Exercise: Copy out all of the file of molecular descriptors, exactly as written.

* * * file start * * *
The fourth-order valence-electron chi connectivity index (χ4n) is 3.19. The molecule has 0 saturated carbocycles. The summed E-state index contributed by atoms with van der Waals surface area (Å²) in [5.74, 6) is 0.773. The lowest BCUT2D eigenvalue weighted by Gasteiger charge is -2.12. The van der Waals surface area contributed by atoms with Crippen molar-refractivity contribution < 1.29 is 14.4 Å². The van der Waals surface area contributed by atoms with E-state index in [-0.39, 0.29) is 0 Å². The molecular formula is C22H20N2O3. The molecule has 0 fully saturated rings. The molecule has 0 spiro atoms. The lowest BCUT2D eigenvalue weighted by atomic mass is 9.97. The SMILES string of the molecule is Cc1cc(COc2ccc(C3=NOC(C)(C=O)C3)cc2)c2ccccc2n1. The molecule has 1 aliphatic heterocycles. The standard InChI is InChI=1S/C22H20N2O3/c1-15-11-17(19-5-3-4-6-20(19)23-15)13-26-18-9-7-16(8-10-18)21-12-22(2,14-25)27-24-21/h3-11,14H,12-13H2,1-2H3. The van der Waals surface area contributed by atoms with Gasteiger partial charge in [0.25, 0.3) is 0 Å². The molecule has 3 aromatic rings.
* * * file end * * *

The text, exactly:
The fourth-order valence-electron chi connectivity index (χ4n) is 3.19. The molecule has 0 saturated carbocycles. The summed E-state index contributed by atoms with van der Waals surface area (Å²) in [5.74, 6) is 0.773. The lowest BCUT2D eigenvalue weighted by Gasteiger charge is -2.12. The van der Waals surface area contributed by atoms with Crippen molar-refractivity contribution < 1.29 is 14.4 Å². The van der Waals surface area contributed by atoms with E-state index in [-0.39, 0.29) is 0 Å². The molecular formula is C22H20N2O3. The molecule has 0 fully saturated rings. The molecule has 0 spiro atoms. The lowest BCUT2D eigenvalue weighted by atomic mass is 9.97. The SMILES string of the molecule is Cc1cc(COc2ccc(C3=NOC(C)(C=O)C3)cc2)c2ccccc2n1. The molecule has 1 aliphatic heterocycles. The standard InChI is InChI=1S/C22H20N2O3/c1-15-11-17(19-5-3-4-6-20(19)23-15)13-26-18-9-7-16(8-10-18)21-12-22(2,14-25)27-24-21/h3-11,14H,12-13H2,1-2H3. The van der Waals surface area contributed by atoms with Gasteiger partial charge in [0.25, 0.3) is 0 Å². The molecule has 3 aromatic rings.